John Morrison was born in England. He left primary school at the age of fourteen to begin work, initially at the Sunderland Museum and later as a learner gardener on a private estate. Morrison came to Australia in 1923 as a government-assisted migrant. He was a bush worker for several years before settling in Melbourne where, except for ten years as a wharfie in the 1930s and 1940s, he worked as a gardener. Morrison was twice married; with his first wife, who died in 1928, he had one son and one daughter.

Morrison's short stories were first published in the 1940s and many were collected in Sailors Belong to Ships (1947). Supported by a grant from the Commonwealth Literary Fund, he published novels in 1949 and 1950, but later concentrated on the short story, publishing several collections in the 1950s and 1960s. He also published two collections of memoirs and reflective essays in 1973 and 1987. In the 1980s, most of his stories were collected in three volumes. Morrison's work has been translated in a number of languages including Russian, Chinese, Polish, Czech and Italian.

Morrison was a member of the Realist Writers Group and often published his stories in trade union magazines, demonstrating his artistic and social concerns. His stories express his socialist convictions, but his concern for the short story as an art form ensures that they are never simple vehicles for socialist ideology. His stories contain ordinary scenes populated by ordinary characters, but the dynamics of social interaction between these characters produces a drama of significant power. His stories are regularly included in anthologies.

Morrison received a number of awards and honours, including the Patrick White Award and an AO. He died in 1998.

Socialism and the Novel : A Study of Australian Literature Jack Beasley , Petersham : The Editor , 1957 1957 single work criticism y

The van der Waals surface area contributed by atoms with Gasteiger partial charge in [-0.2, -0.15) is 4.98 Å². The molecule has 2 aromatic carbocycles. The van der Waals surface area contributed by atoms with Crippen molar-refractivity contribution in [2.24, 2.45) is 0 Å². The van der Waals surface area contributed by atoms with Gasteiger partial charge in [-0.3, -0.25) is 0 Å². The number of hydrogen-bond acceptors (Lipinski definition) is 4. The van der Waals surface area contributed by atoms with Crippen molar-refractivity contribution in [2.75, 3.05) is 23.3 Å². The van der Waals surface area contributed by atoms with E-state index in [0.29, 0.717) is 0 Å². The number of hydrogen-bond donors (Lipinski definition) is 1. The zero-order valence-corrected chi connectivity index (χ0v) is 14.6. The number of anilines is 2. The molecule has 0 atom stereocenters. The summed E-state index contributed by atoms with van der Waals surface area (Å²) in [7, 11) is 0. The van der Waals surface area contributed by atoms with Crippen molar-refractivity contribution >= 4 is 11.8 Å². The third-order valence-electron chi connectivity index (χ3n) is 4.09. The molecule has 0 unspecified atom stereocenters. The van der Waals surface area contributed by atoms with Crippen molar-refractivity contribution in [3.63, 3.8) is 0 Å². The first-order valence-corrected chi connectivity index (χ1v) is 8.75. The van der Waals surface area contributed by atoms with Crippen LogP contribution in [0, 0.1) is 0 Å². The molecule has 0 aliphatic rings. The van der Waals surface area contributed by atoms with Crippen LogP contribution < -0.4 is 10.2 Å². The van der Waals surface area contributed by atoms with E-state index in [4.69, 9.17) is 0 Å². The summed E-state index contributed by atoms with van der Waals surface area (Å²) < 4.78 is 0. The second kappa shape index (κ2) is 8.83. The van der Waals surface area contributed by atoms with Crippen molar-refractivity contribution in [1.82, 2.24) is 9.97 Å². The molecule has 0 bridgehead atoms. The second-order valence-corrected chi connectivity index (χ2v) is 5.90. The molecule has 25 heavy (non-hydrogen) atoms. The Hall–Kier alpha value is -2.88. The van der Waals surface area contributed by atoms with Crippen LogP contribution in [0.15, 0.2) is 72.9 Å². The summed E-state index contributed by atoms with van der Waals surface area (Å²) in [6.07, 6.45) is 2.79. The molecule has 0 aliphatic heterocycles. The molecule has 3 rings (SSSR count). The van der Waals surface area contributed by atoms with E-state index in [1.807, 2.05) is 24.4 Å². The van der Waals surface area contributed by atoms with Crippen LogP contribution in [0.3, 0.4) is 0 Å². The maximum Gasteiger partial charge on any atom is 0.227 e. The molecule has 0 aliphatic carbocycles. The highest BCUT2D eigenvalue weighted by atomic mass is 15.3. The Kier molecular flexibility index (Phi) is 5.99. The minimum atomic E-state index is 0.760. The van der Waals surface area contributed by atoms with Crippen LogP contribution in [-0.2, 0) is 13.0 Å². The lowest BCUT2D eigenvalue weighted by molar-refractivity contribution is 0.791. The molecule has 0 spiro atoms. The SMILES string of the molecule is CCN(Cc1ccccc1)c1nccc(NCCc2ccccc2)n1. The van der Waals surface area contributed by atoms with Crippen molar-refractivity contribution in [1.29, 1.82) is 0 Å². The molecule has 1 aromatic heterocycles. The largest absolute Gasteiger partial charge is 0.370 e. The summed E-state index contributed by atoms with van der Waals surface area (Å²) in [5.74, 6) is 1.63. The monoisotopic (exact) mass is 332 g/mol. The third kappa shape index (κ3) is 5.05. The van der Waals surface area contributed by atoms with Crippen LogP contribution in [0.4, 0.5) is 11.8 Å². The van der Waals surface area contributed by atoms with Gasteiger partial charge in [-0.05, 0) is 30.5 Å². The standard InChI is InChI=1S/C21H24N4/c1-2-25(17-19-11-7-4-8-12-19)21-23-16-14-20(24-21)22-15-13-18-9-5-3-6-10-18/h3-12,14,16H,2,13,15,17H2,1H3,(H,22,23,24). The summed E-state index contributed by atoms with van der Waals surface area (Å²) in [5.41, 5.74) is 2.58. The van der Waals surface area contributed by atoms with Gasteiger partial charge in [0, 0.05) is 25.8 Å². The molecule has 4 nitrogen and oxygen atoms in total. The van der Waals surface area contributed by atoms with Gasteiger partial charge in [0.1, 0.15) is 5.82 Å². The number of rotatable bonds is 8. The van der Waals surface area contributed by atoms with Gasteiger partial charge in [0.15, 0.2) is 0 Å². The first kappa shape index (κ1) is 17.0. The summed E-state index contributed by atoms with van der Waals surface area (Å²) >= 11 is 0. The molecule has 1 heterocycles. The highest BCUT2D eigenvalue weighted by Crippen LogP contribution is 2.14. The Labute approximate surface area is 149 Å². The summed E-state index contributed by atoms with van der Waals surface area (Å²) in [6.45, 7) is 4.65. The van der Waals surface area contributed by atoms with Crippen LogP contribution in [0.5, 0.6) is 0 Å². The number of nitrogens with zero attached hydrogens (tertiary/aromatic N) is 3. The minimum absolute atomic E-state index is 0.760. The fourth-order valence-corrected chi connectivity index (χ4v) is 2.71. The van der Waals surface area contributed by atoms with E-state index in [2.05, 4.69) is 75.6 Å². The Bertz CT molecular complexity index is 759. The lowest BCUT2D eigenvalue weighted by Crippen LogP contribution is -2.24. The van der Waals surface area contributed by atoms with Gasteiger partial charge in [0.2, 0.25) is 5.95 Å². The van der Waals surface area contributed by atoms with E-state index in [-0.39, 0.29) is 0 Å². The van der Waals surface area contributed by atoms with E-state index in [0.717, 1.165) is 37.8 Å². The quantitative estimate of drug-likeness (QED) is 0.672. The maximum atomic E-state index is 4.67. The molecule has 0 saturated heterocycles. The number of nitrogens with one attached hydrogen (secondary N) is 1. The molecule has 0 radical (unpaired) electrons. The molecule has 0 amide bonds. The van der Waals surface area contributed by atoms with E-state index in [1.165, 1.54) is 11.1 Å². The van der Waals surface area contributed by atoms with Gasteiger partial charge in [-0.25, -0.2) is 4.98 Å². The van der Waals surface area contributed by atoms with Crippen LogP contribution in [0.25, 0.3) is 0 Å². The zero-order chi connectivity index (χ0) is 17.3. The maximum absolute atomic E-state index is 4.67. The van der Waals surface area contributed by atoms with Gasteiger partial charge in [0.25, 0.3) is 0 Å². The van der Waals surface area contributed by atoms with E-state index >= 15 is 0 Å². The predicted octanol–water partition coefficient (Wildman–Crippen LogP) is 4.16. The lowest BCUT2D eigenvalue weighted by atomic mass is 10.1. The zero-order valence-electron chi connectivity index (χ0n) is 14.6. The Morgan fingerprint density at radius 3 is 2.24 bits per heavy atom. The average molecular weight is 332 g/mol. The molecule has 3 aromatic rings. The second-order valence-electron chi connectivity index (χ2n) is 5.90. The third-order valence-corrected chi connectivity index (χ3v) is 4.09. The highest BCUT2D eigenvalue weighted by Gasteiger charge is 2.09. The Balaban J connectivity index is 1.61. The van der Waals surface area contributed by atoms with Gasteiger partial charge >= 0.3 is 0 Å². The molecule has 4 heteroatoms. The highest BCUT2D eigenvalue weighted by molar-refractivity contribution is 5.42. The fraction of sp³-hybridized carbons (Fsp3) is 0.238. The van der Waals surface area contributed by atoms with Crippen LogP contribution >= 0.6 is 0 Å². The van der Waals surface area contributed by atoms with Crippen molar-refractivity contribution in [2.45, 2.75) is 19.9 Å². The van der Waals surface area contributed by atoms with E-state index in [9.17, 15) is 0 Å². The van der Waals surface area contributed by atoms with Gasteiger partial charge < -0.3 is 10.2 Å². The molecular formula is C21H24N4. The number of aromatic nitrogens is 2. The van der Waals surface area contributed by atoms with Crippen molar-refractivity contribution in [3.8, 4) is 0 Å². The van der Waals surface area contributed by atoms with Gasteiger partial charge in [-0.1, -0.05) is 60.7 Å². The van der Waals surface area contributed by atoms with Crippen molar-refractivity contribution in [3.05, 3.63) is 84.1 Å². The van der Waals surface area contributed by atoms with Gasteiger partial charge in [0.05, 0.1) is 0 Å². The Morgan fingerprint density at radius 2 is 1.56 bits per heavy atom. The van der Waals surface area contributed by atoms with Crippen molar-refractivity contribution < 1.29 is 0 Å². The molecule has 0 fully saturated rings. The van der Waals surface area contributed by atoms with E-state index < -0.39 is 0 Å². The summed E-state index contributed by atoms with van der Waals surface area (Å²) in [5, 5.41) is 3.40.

Nancy Wills b. 10 Sep 1920 d. 2005 (8 works by fr. 1950) Born in Perth and educated in Melbourne, Nancy Wills was a committed communist. She joined a Realist Writers Group in Melbourne, and the CPA in 1944. All the known productions of her plays were done by various New Theatres around Australia, most notably 'Christmas Bridge' and 'The Painter'. She published a memoir entitled 'Shades of Red'.
The Realist Writers Deirdre Moore , single work criticism
— Appears in: Overland , Spring no. 156 1999 1999 (p. 24-29)
y separately published work icon Overland Nathan Hollier (editor), Katherine Wilson (editor), Nathan Hollier (editor), Jeff Sparrow (editor), Stephen Murray-Smith (editor), Ian Syson (editor), Barrett Reid (editor), John McLaren (editor), Jacinda Woodhead (editor), Evelyn Araluen (editor), Jonathan Dunk (editor), OL Society Ltd. , 1989- 1954 periodical (269 issues)
Communism and Carnival : Ralph de Boissiere's Crown Jewel and Its Australian Context David Carter , single work criticism
— Appears in: Australian Cultural History , no. 21 2002 2002 (p. 97-106, notes 124)
David Martin (a.k.a. Lajos Detsinyi; Louis Adam; Louis Destiny) b. 22 Dec 1915 d. 1 Jul 1997 (334 works by fr. 1942)

David Martin was arguably one of the most versatile and best known among the so-called Australian migrant writers in the second half of the 20th century. His works cover a wide range of genres. He also wrote political non-fiction (above all his Armed Neutrality for Australia, 1984), lectured at the Victorian Centre for Adult Education, was a sought-after speaker at many literary events, and became well known as a literary critic and reviewer. He wrote for Meanjin, Overland (of which he was one of the founding members), and numerous other periodicals. A number of his works have been turned into TV and radio scripts. Many have been published overseas and translated into other languages.